My plan of attack will be to repeat my max number of reps every day. By Max I mean stopping short (1 rep) of failure as this may take too long to recover from than the 24 hrs. I will perform 3 sets of my max with a 2 min rest period between sets.
I’ll keep you posted on my progress, I’m planning weekly updates!
I’ve always believed that spur of the moment lifestyle decisions are often the ones that are most reliable, in tune with our inner self and less likely influenced by someone else’s agenda or that of the masses (the sheep factor). So when, three weeks before Christmas, I decided to eliminate meat intake from my diet and become vegetarian, I wasn’t at all daunted by the annual turkey and pigs in blankets festive binge period looming large on the horizon.
Why the change?
I didn’t go into it feeling like I was going to be denying myself anything. I had recently watched a short video on global livestock farming practices which had set my mind to work. I won’t divulge any information from it as I don’t believe I am in a position to preach on the subject (I’ve spent over 40 years eating meat compared to 4 weeks not!) but it brought the subject from the area of my mind filed ‘taken for granted’ into an area more open for debate.
So how has it gone?
Someone asked me yesterday this very question and on reflection I have to say I have only missed eating meat on one occasion. Yes you’ve guessed it, Christmas dinner.
This fact alone suggests that it has been quite plain sailing. I do the majority of my own and my families cooking and have found it relatively straightforward to replace my meat with fish or extra vegetables rather than going down the route of meat substitutes like Quorn. I’m still cooking meat for my family.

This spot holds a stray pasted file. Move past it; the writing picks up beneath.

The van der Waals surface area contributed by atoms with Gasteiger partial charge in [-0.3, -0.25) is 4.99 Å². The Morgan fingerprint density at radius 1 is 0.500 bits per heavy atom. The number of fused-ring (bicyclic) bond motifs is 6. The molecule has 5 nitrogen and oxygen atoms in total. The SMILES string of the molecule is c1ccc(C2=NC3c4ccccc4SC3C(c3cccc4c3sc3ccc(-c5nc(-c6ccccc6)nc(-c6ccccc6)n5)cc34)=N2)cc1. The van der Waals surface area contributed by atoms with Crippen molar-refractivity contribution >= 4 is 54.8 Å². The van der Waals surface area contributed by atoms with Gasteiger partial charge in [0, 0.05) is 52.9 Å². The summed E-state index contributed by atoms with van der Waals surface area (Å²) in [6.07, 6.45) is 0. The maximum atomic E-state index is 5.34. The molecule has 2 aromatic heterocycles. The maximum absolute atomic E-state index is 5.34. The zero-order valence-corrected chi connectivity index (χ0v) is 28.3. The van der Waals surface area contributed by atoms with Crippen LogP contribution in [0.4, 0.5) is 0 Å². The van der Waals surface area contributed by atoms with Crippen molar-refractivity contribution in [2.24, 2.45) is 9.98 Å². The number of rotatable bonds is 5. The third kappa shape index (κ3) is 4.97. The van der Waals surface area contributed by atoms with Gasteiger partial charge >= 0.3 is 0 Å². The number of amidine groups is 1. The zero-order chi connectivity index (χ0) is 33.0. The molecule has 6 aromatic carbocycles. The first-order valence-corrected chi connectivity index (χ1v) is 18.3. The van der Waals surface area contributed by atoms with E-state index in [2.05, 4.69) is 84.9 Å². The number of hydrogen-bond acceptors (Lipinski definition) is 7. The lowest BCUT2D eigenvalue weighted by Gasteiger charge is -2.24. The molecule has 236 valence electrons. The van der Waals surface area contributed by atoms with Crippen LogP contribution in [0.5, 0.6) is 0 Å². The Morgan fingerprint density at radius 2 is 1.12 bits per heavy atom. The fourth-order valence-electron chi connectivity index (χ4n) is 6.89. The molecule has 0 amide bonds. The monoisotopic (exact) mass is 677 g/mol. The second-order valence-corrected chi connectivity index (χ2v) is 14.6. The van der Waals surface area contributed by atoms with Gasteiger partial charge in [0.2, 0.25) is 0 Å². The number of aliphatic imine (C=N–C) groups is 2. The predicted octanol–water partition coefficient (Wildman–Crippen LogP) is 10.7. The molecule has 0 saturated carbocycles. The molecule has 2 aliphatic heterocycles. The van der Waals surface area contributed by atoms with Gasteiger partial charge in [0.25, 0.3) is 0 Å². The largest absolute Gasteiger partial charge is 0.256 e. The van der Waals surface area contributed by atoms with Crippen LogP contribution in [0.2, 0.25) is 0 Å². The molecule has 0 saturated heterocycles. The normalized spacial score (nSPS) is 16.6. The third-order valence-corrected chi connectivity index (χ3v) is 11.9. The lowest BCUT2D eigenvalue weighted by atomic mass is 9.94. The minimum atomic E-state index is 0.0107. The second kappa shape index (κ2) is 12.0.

How do I feel?
I was warned that I could feel weak or lethargic adopting a vegetarian diet. Far from it. I have stepped my sport training up over the period (swimming, cycling and running) and if anything have found myself more energised than ever. I also feel less bloated after meals.
There is a wealth of information now available to those looking at alternative diets, for the health benefits or ethical beliefs, whether that includes meat or not. It’s not necessary to go down the full Vegetarian or Vegan route either, as I still eat fish and eggs my diet is currently that termed Pescatarian.
This change to my diet has certainly pushed me to broaden my intake of a wider variety of fruit, vegetables, pulses and nuts which can only be a good thing even if I decide to start eating meat again (although I have no intention of this at this point in time!)
My advice is to try alternative nutrition programmes and see if they work for you. Listen to your body and your gut instinct, the only way you’ll know is by trying.